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WATERWAYS: Streets, roads flooded

Barbara Burcham, of Perry Township, helps to direct traffic on State Route 243 across from the 243 Pit Stop as she shows motorists the depth of the water over the roadway Tuesday evening. THE TRIBUNE/JESSICA ST JAMES

“I wish we could turn it off, but we can’t.”

That was about all an out-of-breath Mike Pemberton, the city of Ironton’s street and floodwall superintendent, could say around 9 p.m. Tuesday as he battled flooded streets across the city and high water at his home in Coal Grove.

“It just came from the amount of rain that has fallen in the last two hours,” he said. “This is something we just can’t control.”

The Tuesday evening commute was anything but ordinary as torrential downpours, heavy winds and near ping-pong-ball-sized hail hammered the Tri-State, flooding roads and downing trees across Lawrence County.

As of 9 p.m., the National Weather Service in Charleston was working frantically to manage all information that was coming in quickly from across the region. Prelimimary reports showed the area received more than three inches in less than eight hours.

“A guy in Willow Wood reported 1.1 inches of rain in 20 minutes,” a National Weather Service spokesman said.

The storms began around 5 p.m. and came so quickly that much of the region’s infrastructure was overwhelmed, leaving downed trees and massive pools of water collecting in areas that typically do not.

As of 9 p.m., approximately 2,000 American Electric Power customers were without power, although the numbers continued to fluctuate widely.

The Ohio State Highway Patrol was hammered with phone calls, totaling more than 200 by 8 p.m., according to Dispatcher Drew Frye.

Ohio Department of Transportation officials were not immediately available. State Routes 93, 141, 243 and 650 all were covered in impassible water at various places.

There was high water at the 11-mile marker of State Route 93 and a tree was blocking travel just about two miles north of Ironton on the roadway, according to the OSHP.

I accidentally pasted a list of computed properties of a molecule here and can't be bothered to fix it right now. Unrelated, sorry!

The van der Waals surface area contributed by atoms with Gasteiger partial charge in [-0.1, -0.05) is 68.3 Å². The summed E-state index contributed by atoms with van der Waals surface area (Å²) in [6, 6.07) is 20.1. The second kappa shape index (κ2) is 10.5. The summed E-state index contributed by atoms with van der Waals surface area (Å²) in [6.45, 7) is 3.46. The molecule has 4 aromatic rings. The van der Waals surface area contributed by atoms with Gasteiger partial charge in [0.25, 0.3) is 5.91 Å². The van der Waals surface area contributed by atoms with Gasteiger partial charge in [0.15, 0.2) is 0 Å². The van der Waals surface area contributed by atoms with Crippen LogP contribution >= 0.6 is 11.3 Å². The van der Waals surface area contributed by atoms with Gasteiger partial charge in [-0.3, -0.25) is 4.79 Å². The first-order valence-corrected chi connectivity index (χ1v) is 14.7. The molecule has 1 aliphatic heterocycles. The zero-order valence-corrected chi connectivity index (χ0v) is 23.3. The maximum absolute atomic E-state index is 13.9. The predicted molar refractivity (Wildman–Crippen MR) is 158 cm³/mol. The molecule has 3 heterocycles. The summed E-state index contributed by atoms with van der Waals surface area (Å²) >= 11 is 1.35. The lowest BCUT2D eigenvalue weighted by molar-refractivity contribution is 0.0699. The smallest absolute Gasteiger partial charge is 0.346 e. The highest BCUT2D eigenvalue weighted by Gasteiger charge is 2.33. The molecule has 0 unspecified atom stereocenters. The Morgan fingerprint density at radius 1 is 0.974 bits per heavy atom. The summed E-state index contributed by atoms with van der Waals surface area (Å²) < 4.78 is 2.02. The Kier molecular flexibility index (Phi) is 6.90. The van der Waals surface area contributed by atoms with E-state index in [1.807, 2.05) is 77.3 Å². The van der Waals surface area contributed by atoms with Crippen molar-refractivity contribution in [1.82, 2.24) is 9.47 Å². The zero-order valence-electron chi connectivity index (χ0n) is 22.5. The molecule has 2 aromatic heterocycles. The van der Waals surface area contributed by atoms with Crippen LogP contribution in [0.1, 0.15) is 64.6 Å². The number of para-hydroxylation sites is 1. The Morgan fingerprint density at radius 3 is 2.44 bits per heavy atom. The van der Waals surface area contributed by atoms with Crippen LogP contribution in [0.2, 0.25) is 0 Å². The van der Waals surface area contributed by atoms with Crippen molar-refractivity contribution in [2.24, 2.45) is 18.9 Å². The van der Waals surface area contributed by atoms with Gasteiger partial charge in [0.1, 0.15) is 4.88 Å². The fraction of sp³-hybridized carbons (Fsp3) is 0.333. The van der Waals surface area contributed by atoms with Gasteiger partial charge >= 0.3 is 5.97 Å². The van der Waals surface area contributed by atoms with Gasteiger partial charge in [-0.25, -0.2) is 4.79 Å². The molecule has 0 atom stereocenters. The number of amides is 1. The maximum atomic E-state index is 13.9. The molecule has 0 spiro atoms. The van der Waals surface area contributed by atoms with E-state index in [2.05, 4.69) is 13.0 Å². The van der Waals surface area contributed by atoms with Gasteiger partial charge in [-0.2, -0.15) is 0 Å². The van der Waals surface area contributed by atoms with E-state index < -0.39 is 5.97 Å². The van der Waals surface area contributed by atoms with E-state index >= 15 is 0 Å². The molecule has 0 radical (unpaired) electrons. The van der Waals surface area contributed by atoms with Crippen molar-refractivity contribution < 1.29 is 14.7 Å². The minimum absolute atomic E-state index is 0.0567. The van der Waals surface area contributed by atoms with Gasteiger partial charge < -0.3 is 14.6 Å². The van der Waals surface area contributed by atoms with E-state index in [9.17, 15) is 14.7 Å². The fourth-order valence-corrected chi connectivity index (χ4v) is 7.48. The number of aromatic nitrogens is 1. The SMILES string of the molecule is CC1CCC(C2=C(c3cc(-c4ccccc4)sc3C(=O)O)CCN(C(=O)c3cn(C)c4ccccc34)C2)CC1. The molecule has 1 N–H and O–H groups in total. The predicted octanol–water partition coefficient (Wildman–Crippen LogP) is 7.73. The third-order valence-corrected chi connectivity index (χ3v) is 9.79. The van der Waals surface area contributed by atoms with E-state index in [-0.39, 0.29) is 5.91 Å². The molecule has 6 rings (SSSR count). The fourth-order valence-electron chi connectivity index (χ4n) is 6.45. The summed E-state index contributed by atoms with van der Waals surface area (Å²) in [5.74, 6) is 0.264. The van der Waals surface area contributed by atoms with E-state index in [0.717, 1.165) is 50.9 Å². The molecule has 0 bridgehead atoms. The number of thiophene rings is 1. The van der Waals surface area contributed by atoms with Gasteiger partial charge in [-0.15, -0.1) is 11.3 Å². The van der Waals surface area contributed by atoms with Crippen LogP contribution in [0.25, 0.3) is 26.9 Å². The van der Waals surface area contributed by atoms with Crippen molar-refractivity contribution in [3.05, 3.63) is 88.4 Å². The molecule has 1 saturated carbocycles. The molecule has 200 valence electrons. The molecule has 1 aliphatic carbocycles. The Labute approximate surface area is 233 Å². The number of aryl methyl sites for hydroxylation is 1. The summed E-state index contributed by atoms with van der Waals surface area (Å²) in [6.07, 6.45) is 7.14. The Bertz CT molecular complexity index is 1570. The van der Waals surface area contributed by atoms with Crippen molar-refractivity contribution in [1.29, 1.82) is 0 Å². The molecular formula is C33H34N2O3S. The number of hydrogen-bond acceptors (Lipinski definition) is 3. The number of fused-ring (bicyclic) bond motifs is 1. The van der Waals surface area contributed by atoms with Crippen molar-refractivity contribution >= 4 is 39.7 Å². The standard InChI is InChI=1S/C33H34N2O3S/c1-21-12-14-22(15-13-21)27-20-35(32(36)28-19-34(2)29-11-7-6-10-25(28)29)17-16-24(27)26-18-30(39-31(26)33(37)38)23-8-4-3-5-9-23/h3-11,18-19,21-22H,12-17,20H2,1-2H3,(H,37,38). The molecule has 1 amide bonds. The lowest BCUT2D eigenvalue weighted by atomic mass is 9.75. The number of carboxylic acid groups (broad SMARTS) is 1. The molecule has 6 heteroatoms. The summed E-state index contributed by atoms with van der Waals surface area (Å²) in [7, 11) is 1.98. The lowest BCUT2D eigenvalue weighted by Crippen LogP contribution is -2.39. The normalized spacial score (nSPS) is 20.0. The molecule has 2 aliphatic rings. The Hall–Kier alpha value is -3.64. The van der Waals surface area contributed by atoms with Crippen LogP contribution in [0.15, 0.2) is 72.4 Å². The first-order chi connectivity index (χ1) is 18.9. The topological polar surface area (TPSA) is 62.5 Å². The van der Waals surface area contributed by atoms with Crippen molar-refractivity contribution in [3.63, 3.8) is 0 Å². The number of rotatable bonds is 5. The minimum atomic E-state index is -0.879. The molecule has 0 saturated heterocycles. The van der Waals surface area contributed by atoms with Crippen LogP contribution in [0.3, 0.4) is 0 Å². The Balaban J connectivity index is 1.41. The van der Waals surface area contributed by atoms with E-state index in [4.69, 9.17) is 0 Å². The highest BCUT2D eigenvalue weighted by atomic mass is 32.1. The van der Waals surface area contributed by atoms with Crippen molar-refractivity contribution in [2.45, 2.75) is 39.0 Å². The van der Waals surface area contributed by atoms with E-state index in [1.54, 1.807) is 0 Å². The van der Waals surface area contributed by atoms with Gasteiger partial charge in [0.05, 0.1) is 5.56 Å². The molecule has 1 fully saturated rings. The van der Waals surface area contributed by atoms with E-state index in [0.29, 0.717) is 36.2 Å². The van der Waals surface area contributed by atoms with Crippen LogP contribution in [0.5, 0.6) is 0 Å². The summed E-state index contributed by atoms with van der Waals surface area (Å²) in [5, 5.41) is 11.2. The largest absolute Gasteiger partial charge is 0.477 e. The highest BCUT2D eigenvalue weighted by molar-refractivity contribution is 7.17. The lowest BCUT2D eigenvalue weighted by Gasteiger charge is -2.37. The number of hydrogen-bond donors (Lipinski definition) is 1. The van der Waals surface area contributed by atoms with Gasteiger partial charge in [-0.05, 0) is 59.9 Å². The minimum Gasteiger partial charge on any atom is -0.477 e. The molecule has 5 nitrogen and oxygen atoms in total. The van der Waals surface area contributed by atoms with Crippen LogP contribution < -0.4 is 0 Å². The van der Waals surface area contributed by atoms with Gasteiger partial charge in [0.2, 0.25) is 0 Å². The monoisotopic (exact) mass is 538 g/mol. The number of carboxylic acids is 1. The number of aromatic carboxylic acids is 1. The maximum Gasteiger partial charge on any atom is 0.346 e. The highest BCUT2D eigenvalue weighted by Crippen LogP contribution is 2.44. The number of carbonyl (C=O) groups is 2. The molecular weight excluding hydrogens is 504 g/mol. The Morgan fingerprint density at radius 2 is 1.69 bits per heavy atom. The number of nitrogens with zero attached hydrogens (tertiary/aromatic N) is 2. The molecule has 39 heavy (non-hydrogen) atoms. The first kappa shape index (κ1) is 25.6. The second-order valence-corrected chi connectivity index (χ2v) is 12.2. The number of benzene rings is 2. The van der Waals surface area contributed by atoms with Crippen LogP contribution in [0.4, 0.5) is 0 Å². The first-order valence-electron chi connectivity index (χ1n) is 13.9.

Sheriff Jeff Lawless said the storm had created some chaos with a variety of county and secondary roads flooded, although there hadn’t been any major car accidents or any calls for help.

“If you don’t have to be out, don’t get out,” Lawless said. “A small amount of water can cause your car to hydroplane. … Stay home and stay safe.”

But, for those who weren’t home or couldn’t get there, many of the county’s volunteer fire departments were ready to lend a hand.

“We’ve got full crews standing by here at the station, ready to roll,” said Ed Webb, assistant fire chief in Chesapeake. “Whether it be a downed tree or a water rescue.”

Ashland, Ky., was one of the areas hit hardest. Vehicles at the Speedway on 13th Street were nearly submerged as the entire main thoroughfare through the city was basically impassible.

A flash flood warning was in place for Lawrence County until 11:30 p.m. Tuesday. Although the worst of the storm may have passed, forecasts called for more rain Wednesday.

Emergency responders in Jackson County have rescued at least a half-dozen residents and drivers stranded by flash flooding amid heavy rains.

A sheriff’s dispatcher says the rain had lightened up and some areas of high water were receding early Wednesday, while others were still rising. At least two people had to be rescued by boat, and the sheriff’s office was monitoring a woman who was trapped in her home by flooding but refused to leave.

The dispatcher says flooding also covered several roadways and blocked in one of the county’s seven fire departments, keeping it from responding to calls Tuesday night. She says schools were closed Wednesday in the city of Jackson, about 65 miles southeast of Columbus, and one school was inaccessible because of high water.

The Associated Press contributed to this report.